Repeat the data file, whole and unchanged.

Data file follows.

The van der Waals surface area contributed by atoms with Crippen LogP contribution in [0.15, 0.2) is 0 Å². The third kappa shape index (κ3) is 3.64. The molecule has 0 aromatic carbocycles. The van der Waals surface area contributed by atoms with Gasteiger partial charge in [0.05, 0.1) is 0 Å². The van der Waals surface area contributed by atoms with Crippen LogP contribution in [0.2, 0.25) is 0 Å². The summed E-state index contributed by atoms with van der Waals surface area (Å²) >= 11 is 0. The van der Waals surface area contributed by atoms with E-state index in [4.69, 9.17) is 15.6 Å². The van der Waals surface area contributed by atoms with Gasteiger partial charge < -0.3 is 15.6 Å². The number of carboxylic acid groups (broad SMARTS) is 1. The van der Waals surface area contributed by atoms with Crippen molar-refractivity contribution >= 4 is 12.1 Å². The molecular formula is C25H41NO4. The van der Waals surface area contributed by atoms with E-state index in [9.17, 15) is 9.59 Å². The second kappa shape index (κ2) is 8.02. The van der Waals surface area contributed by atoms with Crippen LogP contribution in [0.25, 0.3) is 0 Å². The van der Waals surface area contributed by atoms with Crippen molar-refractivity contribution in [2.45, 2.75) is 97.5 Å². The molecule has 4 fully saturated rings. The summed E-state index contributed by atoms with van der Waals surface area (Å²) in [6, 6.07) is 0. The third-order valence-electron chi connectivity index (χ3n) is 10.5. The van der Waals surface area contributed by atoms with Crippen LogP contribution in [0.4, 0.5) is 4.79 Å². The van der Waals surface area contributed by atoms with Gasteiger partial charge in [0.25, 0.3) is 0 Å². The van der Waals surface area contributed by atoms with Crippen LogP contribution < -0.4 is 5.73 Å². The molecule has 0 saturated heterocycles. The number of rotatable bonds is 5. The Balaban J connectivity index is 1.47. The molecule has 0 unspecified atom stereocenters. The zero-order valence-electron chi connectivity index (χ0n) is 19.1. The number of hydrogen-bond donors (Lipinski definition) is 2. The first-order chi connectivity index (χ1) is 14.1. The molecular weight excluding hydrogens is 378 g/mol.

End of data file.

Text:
The van der Waals surface area contributed by atoms with Crippen LogP contribution in [0.15, 0.2) is 0 Å². The third kappa shape index (κ3) is 3.64. The molecule has 0 aromatic carbocycles. The van der Waals surface area contributed by atoms with Gasteiger partial charge in [0.05, 0.1) is 0 Å². The van der Waals surface area contributed by atoms with Crippen LogP contribution in [0.2, 0.25) is 0 Å². The summed E-state index contributed by atoms with van der Waals surface area (Å²) >= 11 is 0. The van der Waals surface area contributed by atoms with E-state index in [4.69, 9.17) is 15.6 Å². The van der Waals surface area contributed by atoms with Gasteiger partial charge < -0.3 is 15.6 Å². The number of carboxylic acid groups (broad SMARTS) is 1. The van der Waals surface area contributed by atoms with Crippen molar-refractivity contribution >= 4 is 12.1 Å². The molecular formula is C25H41NO4. The van der Waals surface area contributed by atoms with E-state index in [9.17, 15) is 9.59 Å². The second kappa shape index (κ2) is 8.02. The van der Waals surface area contributed by atoms with Crippen LogP contribution in [0.25, 0.3) is 0 Å². The van der Waals surface area contributed by atoms with Crippen molar-refractivity contribution in [2.45, 2.75) is 97.5 Å². The molecule has 4 fully saturated rings. The summed E-state index contributed by atoms with van der Waals surface area (Å²) in [6, 6.07) is 0. The third-order valence-electron chi connectivity index (χ3n) is 10.5. The van der Waals surface area contributed by atoms with Crippen LogP contribution in [0.4, 0.5) is 4.79 Å². The van der Waals surface area contributed by atoms with Gasteiger partial charge in [0.25, 0.3) is 0 Å². The van der Waals surface area contributed by atoms with Crippen LogP contribution < -0.4 is 5.73 Å². The molecule has 0 saturated heterocycles. The number of rotatable bonds is 5. The Balaban J connectivity index is 1.47. The molecule has 0 unspecified atom stereocenters. The zero-order valence-electron chi connectivity index (χ0n) is 19.1. The number of hydrogen-bond donors (Lipinski definition) is 2. The first-order chi connectivity index (χ1) is 14.1. The molecular weight excluding hydrogens is 378 g/mol.